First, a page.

Developmental Cascades: The Ecological Side of Motor Development

Maria J. Ayoub is a third year PhD candidate in the Rehabilitation Sciences program at Boston University. She conducts her research in the BU Motor Development Laboratory under the guidance of Dr. Simone V. Gill. Her work utilizes a balanced Ecological Psychology/Neurocentric approach, and her interests are rooted in motor development and performance, both across the lifespan and within the context of neurodevelopmental disorders. Her current research analyzes the interactions between motor performance and cognition among neurotypical children, autistic children*, and adults with severe mental illness. For her dissertation work, Maria will utilize functional near-infrared spectroscopy to examine differences in cognitive-motor performance between neurotypical and autistic children* during dual-task walking. Outside of the lab, Maria enjoys pursuing volunteer work with children with neurodevelopmental disabilities, and serves as a committee member on the Task Force on Equity, Diversity, and Inclusion for the North American Society for the Psychology of Sport and Physical Activity.  

Prior to pursuing a PhD, Maria received her B.S. in Kinesiology from the University of Maryland, College Park in 2018. She spent her undergraduate years as a research assistant in the UMD Cognitive Motor Neuroscience Laboratory under the guidance of Dr. Rodolphe J. Gentili. 

*As an ally of the autism community, Maria utilizes identity-first language in accordance with the Autistic Self Advocacy Network.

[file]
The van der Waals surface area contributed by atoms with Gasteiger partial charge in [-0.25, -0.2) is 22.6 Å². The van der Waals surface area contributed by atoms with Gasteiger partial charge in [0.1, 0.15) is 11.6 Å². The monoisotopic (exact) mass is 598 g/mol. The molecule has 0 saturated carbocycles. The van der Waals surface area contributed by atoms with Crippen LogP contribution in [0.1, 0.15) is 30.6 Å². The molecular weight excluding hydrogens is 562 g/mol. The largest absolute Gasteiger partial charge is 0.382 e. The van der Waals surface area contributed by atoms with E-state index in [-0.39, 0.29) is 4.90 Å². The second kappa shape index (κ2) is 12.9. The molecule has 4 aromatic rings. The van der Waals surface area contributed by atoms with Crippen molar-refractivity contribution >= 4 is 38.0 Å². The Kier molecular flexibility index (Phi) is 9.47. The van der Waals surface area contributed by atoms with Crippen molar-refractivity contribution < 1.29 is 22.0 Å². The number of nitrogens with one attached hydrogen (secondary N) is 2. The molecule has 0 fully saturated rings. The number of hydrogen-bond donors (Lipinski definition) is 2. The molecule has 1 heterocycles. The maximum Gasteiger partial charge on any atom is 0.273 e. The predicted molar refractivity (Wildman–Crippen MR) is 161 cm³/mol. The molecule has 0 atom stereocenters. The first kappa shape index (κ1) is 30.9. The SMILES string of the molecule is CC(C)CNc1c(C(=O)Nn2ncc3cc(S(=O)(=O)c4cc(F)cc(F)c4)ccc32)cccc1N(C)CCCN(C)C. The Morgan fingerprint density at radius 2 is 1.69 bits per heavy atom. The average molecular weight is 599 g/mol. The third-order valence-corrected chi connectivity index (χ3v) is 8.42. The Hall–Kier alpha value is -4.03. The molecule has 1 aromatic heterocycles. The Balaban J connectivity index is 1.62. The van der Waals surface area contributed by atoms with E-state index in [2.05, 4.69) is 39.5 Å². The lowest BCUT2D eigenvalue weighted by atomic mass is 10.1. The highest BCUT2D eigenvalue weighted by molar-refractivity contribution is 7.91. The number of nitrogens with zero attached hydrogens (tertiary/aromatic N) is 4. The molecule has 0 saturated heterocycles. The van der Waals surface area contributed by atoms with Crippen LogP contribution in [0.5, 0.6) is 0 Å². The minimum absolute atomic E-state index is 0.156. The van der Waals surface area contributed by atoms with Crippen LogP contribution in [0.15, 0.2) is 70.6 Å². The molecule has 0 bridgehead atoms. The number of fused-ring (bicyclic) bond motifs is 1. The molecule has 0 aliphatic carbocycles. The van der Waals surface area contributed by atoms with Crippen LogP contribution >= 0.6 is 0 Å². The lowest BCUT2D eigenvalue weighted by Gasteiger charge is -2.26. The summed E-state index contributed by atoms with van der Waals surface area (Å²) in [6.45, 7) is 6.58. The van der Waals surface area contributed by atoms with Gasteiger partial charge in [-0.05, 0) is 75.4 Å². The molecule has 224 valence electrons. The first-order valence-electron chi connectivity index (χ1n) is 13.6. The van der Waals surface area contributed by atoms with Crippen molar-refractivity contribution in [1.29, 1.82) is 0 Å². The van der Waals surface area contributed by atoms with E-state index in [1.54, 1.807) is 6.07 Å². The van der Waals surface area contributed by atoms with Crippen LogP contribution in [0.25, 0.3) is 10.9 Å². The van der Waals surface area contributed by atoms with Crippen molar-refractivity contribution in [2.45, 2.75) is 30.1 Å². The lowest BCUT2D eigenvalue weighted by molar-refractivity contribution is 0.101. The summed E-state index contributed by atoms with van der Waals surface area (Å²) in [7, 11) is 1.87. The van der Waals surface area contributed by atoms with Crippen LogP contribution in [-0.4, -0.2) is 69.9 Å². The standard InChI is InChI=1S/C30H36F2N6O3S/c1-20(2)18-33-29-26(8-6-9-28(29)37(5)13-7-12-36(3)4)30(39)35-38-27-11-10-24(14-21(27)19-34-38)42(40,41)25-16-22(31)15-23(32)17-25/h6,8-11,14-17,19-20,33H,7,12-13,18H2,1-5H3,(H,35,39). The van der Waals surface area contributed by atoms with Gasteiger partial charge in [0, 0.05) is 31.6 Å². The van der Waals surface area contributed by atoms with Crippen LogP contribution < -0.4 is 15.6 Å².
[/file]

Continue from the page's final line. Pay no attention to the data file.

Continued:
Email: mjayoub@bu.edu

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Article: Motor Development: Embodied, Embedded, Enculturated, and Enabling

Education: A Weapon to Confront Race and Racism.

Amand L. Hardiman is a second-year doctoral student in the Department of Human Development and Family Studies at Utah State University (USU). His research interests focus on: (a) the sense of belonging of minoritized students in sport and higher education, (b) student-athlete identity, (c) organizational effectiveness, and (d) leadership development. He devotes time to diversity, equity, and inclusion work as a founding member of the Graduate Students of Color Association (GSCA) and serving on several diversity committees at both the department and university level. Before pursuing his doctoral studies at USU, Amand obtained his Master of Education in Higher Education Administration and Bachelor of Science in Sport Management at the University of Missouri-Columbia. Alongside his academic endeavors, Amand has experience in basketball coaching (i.e., high school and college) and is now the founder and executive director of LearnYou Academy, which focuses on skill development, identity development and academic enrichment in youth sport. He is a children’s book author, co-authoring Adam: A story about roots, racism, and friendship and is an aspiring motivational speaker. 

Email: Amand.Hardiman@usu.edu

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Article:

Race without Racism: How Higher Education Researchers Minimize Racist
Institutional Norms

Book: Adam: A story about roots, racism, and friendship

Research Methodology: Tips for Graduate Students

Laura is a PhD Candidate at McMaster University in Hamilton, Canada. She is interested in programming, reproducibility, and open science practices. Her dissertation focuses on the effects of interactions on motor learning and retention, and her MSc thesis from the University of Ottawa investigated observational learning. Laura loves to talk about statistics and research methods and thinks that working with R is super fun!

Email: stgerml@mcmaster.ca

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Article:

Underpowered and Overworked: Problems With Data Analysis in Motor Learning Studies

“Feedback Given Is Not Feedback Received”